Coronavirus: Taxi drivers demand safety screens

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Paul O’Hara says there is “no protection” between drivers and customers

Taxi drivers are urging local councils to push through greater in-car safety measures to guard against coronavirus.

With streets across the UK quiet in a bid to stem the outbreak, some taxi drivers have said they are “desperate” without business.

However, those still working have among the highest death rates involving Covid-19 of any occupation in the UK, according to official figures.

“It’s a worry for every driver that’s working,” said taxi driver Paul O’Hara.

Mr O’Hara, secretary of Cardiff taxi co-operative Drive, said he was concerned every time a customer got in his cab.

“The slightest sniffle or sneeze, it makes you jump,” he said.

“There’s no protection between the customer and the driver. We don’t have many London-style black cabs that have the full protection, so it’s a worry picking people up.”

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Mr O’Hara cleans his car after every customer – but stills feels vulnerable

Mr O’Hara wants to install a specially designed screen in his cab, separating him from his customer.

However, drivers require permission from the city’s council, which licenses taxis, to make any modification.

Cardiff council said it was following Welsh Government guidelines and was working with firms to agree a specification for screens that would not affect safety systems, such as air bags.

A spokesperson said: “A number of installations have been brought to our attention and the licensing department is working with these companies to help ensure driver and passenger safety.”

“When retrospectively fitting anything into a vehicle, it is essential that it is done safely and it doesn’t compromise the integrity of the structure of the vehicle.”

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Mubarak Ali

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Taxi driver Ghulam Abbass, right, and his brother Razza died within hours of one another

According to Public Health Wales figures, more than 1,100 people in Wales have died with the virus – including taxi drivers Ghulam Abbass, from Newport, and Bob Harries, of Cardiff.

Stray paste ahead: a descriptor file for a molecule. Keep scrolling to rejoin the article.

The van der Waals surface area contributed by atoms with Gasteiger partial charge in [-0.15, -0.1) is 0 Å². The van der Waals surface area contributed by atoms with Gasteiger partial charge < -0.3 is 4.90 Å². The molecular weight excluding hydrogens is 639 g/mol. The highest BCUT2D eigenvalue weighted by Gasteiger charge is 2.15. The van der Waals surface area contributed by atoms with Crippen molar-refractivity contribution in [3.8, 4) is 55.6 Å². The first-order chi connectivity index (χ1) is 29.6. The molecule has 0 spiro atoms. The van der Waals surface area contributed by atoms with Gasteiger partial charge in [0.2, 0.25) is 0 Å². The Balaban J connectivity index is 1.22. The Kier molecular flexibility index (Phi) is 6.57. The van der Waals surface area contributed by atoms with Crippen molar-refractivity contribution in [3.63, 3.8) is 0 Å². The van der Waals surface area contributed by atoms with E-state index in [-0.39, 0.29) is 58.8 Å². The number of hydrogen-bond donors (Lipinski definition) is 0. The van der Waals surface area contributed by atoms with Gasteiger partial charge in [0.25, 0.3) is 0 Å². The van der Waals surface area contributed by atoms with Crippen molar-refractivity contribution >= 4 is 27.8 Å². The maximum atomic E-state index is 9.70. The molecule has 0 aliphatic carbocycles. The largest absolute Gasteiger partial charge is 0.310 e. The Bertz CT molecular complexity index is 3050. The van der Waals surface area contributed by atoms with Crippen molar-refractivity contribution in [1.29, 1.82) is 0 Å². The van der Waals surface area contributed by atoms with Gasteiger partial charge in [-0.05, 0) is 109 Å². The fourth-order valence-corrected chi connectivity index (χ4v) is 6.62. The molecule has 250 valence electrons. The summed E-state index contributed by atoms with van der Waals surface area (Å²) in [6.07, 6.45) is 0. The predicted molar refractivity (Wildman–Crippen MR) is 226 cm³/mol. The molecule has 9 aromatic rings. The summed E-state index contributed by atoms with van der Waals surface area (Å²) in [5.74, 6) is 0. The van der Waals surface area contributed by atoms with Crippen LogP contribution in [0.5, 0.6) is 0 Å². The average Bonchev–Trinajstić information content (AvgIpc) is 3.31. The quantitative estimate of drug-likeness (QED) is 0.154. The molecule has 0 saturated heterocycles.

“[Bob] was a character and he’ll be sorely missed by everyone in the trade,” said Mr O’Hara.

“It just hammers home the fact that it’s just so dangerous out here.”

The health risks are even greater for drivers from ethnic minority backgrounds.

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Abdul Hie has been a taxi driver for 15 years

Abdul Hie, chair of the Unite union’s Cardiff cab section, said the majority of drivers from the city’s black, Asian and ethnic minority communities were staying home to protect themselves and their families.

“There are so many unknowns. It’s so important we get to the root cause of why this is happening,” he said.

A Wirral company that is producing custom-made plastic screens to be fitted inside cabs said it had been inundated with requests.

“I had no idea it would go like it has,” said Shaun Marnell, of Car’n’Cab Care.

“We’ve had calls from Conwy, Gwynedd, Denbighshire, Swansea and Cardiff. We’ve all got family at home we need to protect.”

But many drivers are feeling the pressure to continue to work.

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Taxi companies have seen “more than 80%” of their work disappear amid lockdown

The RMT union which represents many transport workers said 80,000 taxi drivers in the UK were in danger of becoming destitute because of the lockdown.

Generally self-employed, drivers may be able to claim 80% of their earnings under UK government measures – but will not receive that money until June.

Mr O’Hara said drivers were “struggling to make ends meet and put food on the table”, having lost about 80% of their work.

He added: “It’s a case of needs must. But also, NHS workers, carers, support workers, they all need to get to work and feel a taxi is the safest way.”

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